September 28, 2016

Wyden Urges FCC Commissioners to Unlock the Cable Box

Chairman Wheeler’s Proposal Promotes Innovation and Competition, Lets Consumers Break Free of Big Cable’s Price Gouging

WASHINGTON – Today, Sen. Ron Wyden, D-Ore., released the following statement strongly supporting Federal Communications Commission (FCC) Chairman Tom Wheeler’s set-top box proposal which the FCC is scheduled to vote on tomorrow.

Too often, I hear from Oregonians who lack real choices for reasonably priced cable packages, and who end up with exorbitant television bills that include mandatory set-top box rental fees. Fortunately, the FCC is taking a strong step to finally allow consumer choice in the set-top box market by creating rules that would allow Americans the ability to use the set-top box of their choice, promoting competition and innovation.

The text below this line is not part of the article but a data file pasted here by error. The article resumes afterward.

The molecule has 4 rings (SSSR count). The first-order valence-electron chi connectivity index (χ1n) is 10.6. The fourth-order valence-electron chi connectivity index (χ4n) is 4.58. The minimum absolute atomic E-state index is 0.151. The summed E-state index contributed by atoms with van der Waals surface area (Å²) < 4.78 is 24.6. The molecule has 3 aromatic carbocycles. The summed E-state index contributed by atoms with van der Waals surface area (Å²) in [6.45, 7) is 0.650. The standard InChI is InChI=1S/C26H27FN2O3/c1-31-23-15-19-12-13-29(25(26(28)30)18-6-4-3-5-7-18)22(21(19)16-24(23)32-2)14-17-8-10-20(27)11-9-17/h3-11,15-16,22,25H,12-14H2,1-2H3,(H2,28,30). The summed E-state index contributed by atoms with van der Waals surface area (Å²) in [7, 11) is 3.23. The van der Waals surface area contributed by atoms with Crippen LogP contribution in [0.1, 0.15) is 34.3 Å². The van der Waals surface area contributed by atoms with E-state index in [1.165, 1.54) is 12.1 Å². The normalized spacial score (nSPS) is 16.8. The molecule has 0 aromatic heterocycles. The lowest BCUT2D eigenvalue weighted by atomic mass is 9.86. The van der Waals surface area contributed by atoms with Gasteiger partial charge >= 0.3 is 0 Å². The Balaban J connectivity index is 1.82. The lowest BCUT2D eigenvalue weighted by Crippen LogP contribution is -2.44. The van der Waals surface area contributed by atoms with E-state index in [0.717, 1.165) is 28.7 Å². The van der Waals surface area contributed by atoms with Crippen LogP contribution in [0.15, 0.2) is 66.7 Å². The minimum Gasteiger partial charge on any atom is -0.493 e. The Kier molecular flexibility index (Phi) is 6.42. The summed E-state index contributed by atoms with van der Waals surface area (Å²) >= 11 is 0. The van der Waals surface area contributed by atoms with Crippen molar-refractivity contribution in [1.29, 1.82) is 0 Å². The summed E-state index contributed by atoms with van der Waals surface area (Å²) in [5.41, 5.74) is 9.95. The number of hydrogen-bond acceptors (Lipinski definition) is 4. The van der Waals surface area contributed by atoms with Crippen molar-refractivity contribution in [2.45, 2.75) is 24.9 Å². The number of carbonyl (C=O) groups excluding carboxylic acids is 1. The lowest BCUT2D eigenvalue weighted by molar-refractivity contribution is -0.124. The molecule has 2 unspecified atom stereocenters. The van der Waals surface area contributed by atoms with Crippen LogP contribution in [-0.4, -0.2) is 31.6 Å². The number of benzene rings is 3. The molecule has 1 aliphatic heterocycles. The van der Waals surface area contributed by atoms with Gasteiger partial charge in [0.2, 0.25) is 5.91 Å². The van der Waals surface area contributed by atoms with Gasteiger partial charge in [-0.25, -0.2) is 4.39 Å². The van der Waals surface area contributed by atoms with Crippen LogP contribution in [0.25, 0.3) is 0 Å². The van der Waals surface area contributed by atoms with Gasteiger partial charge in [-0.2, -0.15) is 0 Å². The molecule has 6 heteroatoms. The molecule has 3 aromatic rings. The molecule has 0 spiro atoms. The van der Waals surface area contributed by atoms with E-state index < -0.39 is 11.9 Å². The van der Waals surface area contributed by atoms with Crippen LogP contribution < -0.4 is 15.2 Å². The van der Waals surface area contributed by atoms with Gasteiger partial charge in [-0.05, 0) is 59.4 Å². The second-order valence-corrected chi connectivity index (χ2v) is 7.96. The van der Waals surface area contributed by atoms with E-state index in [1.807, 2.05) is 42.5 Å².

Many consumers spend around $230 a year on set-top box rental fees alone. In all, Americans spend $20 billion annually just to lease a set-top box from their provider. The FCC reports that 99 percent of pay TV subscribers rent their set-top box because there is a lack of meaningful alternatives.

It is long past time to break the stranglehold Big Cable has over their customers through forced set-top box rental fees. Cable providers should not double dip on customers who are already paying monthly subscription fees for their content. The FCC should act, as directed by Congress, on its authority to create a competitive marketplace that will save consumers money and promote innovation in the industry. Oregonians and Americans should not be held captive by Big Cable’s price gouging. Consumers deserve to benefit from the increased choice and innovation Chairman Wheeler’s proposal would create.

At this Thursday’s FCC Commission meeting I urge the Commissioners to pass Chairman Wheeler’s proposal and unlock the box.”

On Thursday, September 29, FCC Commissioners will vote on Chairman Tom Wheeler's proposal to allow consumers to use a device of their choosing to access multichannel video programming instead of leasing devices from their cable or satellite providers.

Twenty years after Congress directed the FCC to create a competitive set-top box marketplace in the Telecommunications Act of 1996, the Commission is set to finish the directive and unlock the box.